August 20, 2015
This morning was our turn at Tower II, the 53-meter tall canopy tower across the river. Activity wasn’t bad, and we had distant views of a Pompadour Cotinga, mostly just in flight, as one highlight. A very close Southern Scrub-Flycatcher and a Layard’s Woodcreeper (recently split from Lineated) were also memorable. The only photo I took worth keeping though was this Spangled Cotinga.
On the way back we birded a forest trail that was very quiet, but a highlight for me was spotting this Snow-capped Manakin nest. Notice the white Rhizomorpha fungus it incorporated with plant and moss fibers. Many species of birds use this fungus for some reason, and Bare-necked Fruitcrow apparently makes its nest solely from it.
Back at the lodge for lunch and afternoon break, I found that the Uroderma sp. tent-making bats had returned, making a new nest in the Phenakospermum stand by the old kitchen. Yesterday I failed to find them noticing that one of the staff had cut down the leaves they were using two weeks ago. I made a point this evening of letting the manager, owner, and at least a couple staff know that cutting these plants was a no-no.
Of course, the Saccopteryx bilineata, White-lined Sac-winged Bats were reliably under their undisturbed eves of the leaders’ dorm.
Puddle party action by the boat dock continues with lots of pierids but not many swallowtails or skippers, but this Baeotus aeilus, Amazon Beauty, did at least provide some relief from the yellows and whites.
Yesterday afternoon and much of today Fabrice and I were annoyed by the noises made from a nesting pair of Palm Tanagers on our roof, right by the screen that is supposed to allow accumulating heat below the ceiling to escape. Just as we were preparing to head out for the afternoon I noticed how unusually loud the insistent begging was from one of the chicks, and then I noticed it next to my bed and my tangle of recharging cables. It had been there for a while, leaving quite a mess. Considering Palm Tanager rather a weed among birds, I didn’t feel the need to give it any special attention, so I just left it under the palm shrub in the shade outside our room, expecting that its begging shrieks would eventually attract the feeding urges of the parents.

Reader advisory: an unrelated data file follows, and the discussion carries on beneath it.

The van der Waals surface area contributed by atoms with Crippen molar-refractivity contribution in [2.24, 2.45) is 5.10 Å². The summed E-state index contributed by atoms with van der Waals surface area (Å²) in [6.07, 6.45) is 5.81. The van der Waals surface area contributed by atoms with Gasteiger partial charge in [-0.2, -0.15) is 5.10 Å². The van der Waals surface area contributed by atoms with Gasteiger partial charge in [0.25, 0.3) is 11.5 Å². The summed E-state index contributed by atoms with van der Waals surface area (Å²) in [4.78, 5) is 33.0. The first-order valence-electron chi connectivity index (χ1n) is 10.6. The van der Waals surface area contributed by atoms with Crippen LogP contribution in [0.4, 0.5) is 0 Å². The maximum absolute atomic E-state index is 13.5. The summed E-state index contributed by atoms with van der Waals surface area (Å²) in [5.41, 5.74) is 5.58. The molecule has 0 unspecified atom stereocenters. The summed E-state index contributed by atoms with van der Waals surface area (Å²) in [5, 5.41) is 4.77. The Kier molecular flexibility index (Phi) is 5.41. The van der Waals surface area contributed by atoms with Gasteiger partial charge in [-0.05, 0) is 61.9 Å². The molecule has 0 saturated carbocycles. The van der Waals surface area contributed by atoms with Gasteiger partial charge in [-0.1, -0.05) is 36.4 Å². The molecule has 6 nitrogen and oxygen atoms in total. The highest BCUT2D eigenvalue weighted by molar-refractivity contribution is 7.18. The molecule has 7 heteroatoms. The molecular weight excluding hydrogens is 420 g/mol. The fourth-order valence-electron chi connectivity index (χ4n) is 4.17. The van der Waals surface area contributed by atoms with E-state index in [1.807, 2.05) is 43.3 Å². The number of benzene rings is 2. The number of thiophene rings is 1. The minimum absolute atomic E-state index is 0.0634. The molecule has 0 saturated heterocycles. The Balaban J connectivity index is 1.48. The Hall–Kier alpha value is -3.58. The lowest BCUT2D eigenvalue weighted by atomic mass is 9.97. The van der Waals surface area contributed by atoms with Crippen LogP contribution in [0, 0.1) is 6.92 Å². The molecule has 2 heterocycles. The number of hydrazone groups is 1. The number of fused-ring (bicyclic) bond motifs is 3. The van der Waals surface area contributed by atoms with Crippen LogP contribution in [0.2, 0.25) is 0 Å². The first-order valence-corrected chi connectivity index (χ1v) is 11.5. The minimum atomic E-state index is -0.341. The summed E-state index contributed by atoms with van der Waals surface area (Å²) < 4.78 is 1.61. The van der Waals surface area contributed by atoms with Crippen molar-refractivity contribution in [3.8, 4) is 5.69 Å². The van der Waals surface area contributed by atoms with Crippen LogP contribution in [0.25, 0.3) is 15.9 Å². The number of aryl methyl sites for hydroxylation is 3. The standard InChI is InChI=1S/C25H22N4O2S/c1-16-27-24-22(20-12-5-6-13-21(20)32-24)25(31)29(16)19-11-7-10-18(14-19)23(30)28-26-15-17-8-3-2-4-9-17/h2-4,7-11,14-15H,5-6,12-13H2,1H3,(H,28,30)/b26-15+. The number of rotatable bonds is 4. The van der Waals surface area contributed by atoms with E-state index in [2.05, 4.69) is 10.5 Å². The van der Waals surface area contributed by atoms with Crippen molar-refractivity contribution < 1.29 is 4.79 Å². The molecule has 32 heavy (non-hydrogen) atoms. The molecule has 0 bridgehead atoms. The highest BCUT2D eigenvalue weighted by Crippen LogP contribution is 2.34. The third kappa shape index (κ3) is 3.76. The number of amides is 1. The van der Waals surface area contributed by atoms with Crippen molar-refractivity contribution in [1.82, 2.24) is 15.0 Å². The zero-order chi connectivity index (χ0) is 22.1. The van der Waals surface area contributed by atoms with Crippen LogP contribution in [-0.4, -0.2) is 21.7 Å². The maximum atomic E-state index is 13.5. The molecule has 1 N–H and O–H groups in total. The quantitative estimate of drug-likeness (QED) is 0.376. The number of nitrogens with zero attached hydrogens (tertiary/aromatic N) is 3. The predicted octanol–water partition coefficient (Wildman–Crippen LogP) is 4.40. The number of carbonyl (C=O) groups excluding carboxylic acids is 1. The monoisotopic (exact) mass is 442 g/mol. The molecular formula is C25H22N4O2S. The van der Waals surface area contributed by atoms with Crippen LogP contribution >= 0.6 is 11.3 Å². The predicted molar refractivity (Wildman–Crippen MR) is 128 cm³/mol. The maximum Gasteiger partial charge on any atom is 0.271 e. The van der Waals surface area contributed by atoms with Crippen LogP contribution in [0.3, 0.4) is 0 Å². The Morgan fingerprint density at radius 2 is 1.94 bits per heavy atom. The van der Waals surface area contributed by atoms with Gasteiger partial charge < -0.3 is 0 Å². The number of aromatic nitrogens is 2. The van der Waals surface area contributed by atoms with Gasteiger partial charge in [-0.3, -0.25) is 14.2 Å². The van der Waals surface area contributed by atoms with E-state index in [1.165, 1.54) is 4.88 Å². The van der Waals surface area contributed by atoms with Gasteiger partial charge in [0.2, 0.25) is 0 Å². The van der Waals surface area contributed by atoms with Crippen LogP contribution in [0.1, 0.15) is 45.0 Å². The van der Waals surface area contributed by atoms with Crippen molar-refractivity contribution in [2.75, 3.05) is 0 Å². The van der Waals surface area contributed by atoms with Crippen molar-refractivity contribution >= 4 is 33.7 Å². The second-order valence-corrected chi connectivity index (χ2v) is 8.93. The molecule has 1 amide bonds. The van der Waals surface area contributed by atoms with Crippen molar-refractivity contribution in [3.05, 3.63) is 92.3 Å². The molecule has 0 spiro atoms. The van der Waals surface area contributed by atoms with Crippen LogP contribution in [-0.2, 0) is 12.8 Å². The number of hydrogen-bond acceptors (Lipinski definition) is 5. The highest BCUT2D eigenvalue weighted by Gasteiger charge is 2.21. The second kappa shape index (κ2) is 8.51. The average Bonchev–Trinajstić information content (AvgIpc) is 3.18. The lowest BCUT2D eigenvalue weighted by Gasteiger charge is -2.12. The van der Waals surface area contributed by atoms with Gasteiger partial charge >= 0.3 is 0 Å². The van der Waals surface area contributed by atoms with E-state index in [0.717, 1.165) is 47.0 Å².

On my afternoon outing I took my group to the Manakin Trail through igapó forest, a seasonally flooded forest that has very well-drained soil and therefore has a very open understory and doesn’t remain muddy (unlike várzea in much of the Amazon basin). On the trail we saw few birds, but a noisy family of Red-throated Caracaras did entertain us and allow close approach.
The trail ends in a low sump that still had some water, indicating it had been an unusually wet and long rainy season (we are near the end of the dry season now, and in most years past this site has been totally dry by this date). We approached the pond very quietly but still caught only glimpses of a very shy Sunbittern that disappeared into the forest. But our sneaking did pay off with fabulous views of a White-throated Tinamou that came up for a drink just as we were arriving. I have heard this species a few times at Cristalino but this was the first time I’d seen one. I didn’t manage any photos, but I noticed the white speckling in plumage, a clinching field mark. After it left, we came out into the open next to the pond and watched the canopy and undergrowth for anything coming in for a drink. We did see Dot-backed Antbird bathing, and a Long-billed Woodcreeper came into the trees overhead.
This evening after diner I offered to take people down to the rocks to see what fish and other critters we could spot. One was this young Caiman crocodilus, Spectacled Caiman, which we could have caught.
There are many species of armored catfish here, but they are difficult to photograph and almost impossible to identify. This is in the family Loricariidae.
This Fredius reflexifrons freshwater crab was fully out of the water to feed on something on the rocks.
There are tiny freshwater shrimp if you look closely.
I turned over a small rock to find this ghastly larva, probably a dobsonfly.
On the way back to the rooms I flushed this Pristimantis sp., a frog formerly in the huge genus Eleutherodactylus. This species wasn’t identified by the herp survey that took place here more than a decade ago and could be an undescribed species for all I know.
Meanwhile at the moth sheet, where I took dozens of photographs, here are some highlights:
Pseudautomeris sp., a saturniid silk moth. I had never seen this one before and did a thorough search of Automeris species before I finally found the correct genus; I still don’t know the species.
Idalus sp., an arctiine moth
a wasp-mimic arctiine moth, possibly a Cosmosoma sp.
Eulepidotis cf. persimilis.
a geometrid moth, an emerald in the subfamily Geometrinae
and a probable geometrid moth that was totally new to me.